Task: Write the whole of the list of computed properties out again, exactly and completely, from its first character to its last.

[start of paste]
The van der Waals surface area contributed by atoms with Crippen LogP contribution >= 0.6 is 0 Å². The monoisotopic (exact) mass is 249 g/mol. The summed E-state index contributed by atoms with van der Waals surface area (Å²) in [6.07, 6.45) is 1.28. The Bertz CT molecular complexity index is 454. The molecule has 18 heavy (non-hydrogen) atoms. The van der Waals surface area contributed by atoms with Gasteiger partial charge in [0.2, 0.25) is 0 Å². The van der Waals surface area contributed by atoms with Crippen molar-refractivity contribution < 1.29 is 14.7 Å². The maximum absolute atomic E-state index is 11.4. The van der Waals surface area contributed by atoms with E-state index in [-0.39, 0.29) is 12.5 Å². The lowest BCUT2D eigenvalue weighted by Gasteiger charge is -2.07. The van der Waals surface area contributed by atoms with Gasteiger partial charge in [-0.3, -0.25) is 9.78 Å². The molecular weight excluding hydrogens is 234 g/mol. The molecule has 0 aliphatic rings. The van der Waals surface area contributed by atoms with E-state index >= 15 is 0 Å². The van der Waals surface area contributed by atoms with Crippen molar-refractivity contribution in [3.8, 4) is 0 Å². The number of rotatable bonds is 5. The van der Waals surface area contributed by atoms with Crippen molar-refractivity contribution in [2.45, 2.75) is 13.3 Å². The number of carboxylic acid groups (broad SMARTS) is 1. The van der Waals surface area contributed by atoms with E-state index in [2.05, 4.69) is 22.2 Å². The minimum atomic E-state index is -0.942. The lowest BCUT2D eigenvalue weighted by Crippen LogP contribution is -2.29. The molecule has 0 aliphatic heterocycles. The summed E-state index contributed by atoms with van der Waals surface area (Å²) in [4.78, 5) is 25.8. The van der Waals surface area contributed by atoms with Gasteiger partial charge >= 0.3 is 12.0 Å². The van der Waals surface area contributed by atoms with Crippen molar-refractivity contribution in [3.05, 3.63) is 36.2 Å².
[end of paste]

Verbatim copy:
The van der Waals surface area contributed by atoms with Crippen LogP contribution >= 0.6 is 0 Å². The monoisotopic (exact) mass is 249 g/mol. The summed E-state index contributed by atoms with van der Waals surface area (Å²) in [6.07, 6.45) is 1.28. The Bertz CT molecular complexity index is 454. The molecule has 18 heavy (non-hydrogen) atoms. The van der Waals surface area contributed by atoms with Gasteiger partial charge in [0.2, 0.25) is 0 Å². The van der Waals surface area contributed by atoms with Crippen molar-refractivity contribution < 1.29 is 14.7 Å². The maximum absolute atomic E-state index is 11.4. The van der Waals surface area contributed by atoms with E-state index in [-0.39, 0.29) is 12.5 Å². The lowest BCUT2D eigenvalue weighted by Gasteiger charge is -2.07. The van der Waals surface area contributed by atoms with Gasteiger partial charge in [-0.3, -0.25) is 9.78 Å². The molecular weight excluding hydrogens is 234 g/mol. The molecule has 0 aliphatic rings. The van der Waals surface area contributed by atoms with E-state index >= 15 is 0 Å². The van der Waals surface area contributed by atoms with Crippen molar-refractivity contribution in [3.8, 4) is 0 Å². The number of rotatable bonds is 5. The van der Waals surface area contributed by atoms with Crippen molar-refractivity contribution in [2.45, 2.75) is 13.3 Å². The number of carboxylic acid groups (broad SMARTS) is 1. The van der Waals surface area contributed by atoms with E-state index in [2.05, 4.69) is 22.2 Å². The minimum atomic E-state index is -0.942. The lowest BCUT2D eigenvalue weighted by Crippen LogP contribution is -2.29. The molecule has 0 aliphatic heterocycles. The summed E-state index contributed by atoms with van der Waals surface area (Å²) in [4.78, 5) is 25.8. The van der Waals surface area contributed by atoms with Gasteiger partial charge >= 0.3 is 12.0 Å². The van der Waals surface area contributed by atoms with Crippen molar-refractivity contribution in [3.05, 3.63) is 36.2 Å².